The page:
When an employee feels listened to and valued, receiving the support that makes them feel comfortable, they are more likely to remain with you at your company. This way, you will maintain team cohesiveness and you will avoid the costs of having to hire a new employee. Granted, you won’t be able to avoid promotions or retirement – but what you want to avoid is people quitting their job so that they can go work for someone else. These meetings will allow you to solve those issues before they manage to reach that point.

How to Properly Run a 1-On-1 Meeting

When you do it right, a 1-on-1 meeting can help transform the entire culture of your business. In order to reap the benefits of such a business and not waste anyone’s time, here are a few steps and tricks that you might want to follow:

1. Always Schedule, Prioritize, and Hold Them

It might seem like you are entitled to cancel a 1-on-1 meeting simply because a more pressing matter came to light. However, if you do this too often, then you might just end up losing the trust of your employee, simply because they will feel unimportant. This is why you should always schedule the meetings, prioritize, and never cancel them.

If you seriously can’t make it on that day, don’t cancel – but reschedule instead. Refrain from sending a vague meeting change email on Outlook and go to the employee yourself. Let them know what happened and why you can’t meet him. They will see this as a sign of respect rather than you deprioritizing them.

2. Choose a Quiet and Comfy Place

It might feel tempting to simply call them in your office because it’s “quiet and comfy,” but you shouldn’t. It’s your office, and no matter how nice it may look, it will still be intimidating. Your office is fine for a business meeting, but for a one-on-one meeting, you might want to choose something like a public room, a walk, or even a coffee shop.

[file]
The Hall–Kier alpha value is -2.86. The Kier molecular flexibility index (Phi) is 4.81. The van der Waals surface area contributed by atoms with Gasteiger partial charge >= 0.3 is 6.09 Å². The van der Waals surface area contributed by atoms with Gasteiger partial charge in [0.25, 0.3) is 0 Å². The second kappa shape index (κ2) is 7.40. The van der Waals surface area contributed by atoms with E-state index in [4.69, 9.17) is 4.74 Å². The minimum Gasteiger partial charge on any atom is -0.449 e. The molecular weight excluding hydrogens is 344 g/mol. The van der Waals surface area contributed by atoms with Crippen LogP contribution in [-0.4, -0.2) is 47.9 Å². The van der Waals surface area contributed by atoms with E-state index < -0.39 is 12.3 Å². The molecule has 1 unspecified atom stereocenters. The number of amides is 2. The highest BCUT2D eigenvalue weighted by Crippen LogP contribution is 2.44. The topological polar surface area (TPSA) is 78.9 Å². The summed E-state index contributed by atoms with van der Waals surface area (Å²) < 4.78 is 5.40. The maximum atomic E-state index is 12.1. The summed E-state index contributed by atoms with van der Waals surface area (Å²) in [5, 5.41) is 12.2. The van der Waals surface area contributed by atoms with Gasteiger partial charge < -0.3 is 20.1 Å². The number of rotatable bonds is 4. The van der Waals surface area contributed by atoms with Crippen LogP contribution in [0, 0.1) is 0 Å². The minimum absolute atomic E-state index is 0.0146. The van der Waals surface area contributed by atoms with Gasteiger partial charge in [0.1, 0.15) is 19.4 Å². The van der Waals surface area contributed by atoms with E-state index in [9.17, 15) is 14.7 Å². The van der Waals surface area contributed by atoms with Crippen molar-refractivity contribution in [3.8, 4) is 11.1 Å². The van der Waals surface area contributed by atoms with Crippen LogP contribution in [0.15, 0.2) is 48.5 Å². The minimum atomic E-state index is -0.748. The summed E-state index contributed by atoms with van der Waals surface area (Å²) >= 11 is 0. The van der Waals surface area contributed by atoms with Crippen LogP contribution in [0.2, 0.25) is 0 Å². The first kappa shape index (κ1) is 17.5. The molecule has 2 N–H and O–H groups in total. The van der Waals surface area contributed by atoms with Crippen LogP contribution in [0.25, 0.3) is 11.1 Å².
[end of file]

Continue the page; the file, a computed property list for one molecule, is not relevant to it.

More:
3. Make the Meetings Personal

Every employee is a unique individual. This is why, if you truly wish to connect with them, then you will have to be flexible in your meetings. Every employee may want to talk about different matters – in which case, you may hear about their personal life, their work, their goals, and so on.

Make sure that every piece of information that you get matters because it is a sign that they trust you enough to tell you that. Also, under no circumstances should you break that trust. What happens in the meeting room stays in the meeting room.

4. Take Away the Distractions

This is a precious time when you and your employee are supposed to bond with each other and have some quality conversations. This means that not only should you avoid any interruptions from the staff, but you should also avoid interruptions coming from your phone and laptop.

If it is not truly urgent, do not pause your meetings to answer your texts and phone calls. This might show them that you aren’t considering them a priority – and worse, that you don’t respect them enough to just dismiss the notifications and let them get to work. Once the meeting starts, make sure that they are your only priority.

5. Just Listen

A 1-on-1 meeting is for the employee – so, while they are there, you have to listen to anything they may have to say. Sometimes, you may have to prompt them with questions such as “what are your thoughts about…,” “how can I help you with…,” and so on. You need to listen here more than you need to talk.

Final Thoughts

One-on-one meetings may feel weird for your employees at the beginning, which is why you need to learn how to drive a conversation. However, you will see that once you begin to hold them regularly, you’ll be losing fewer and fewer employees over time (provided you make them effective).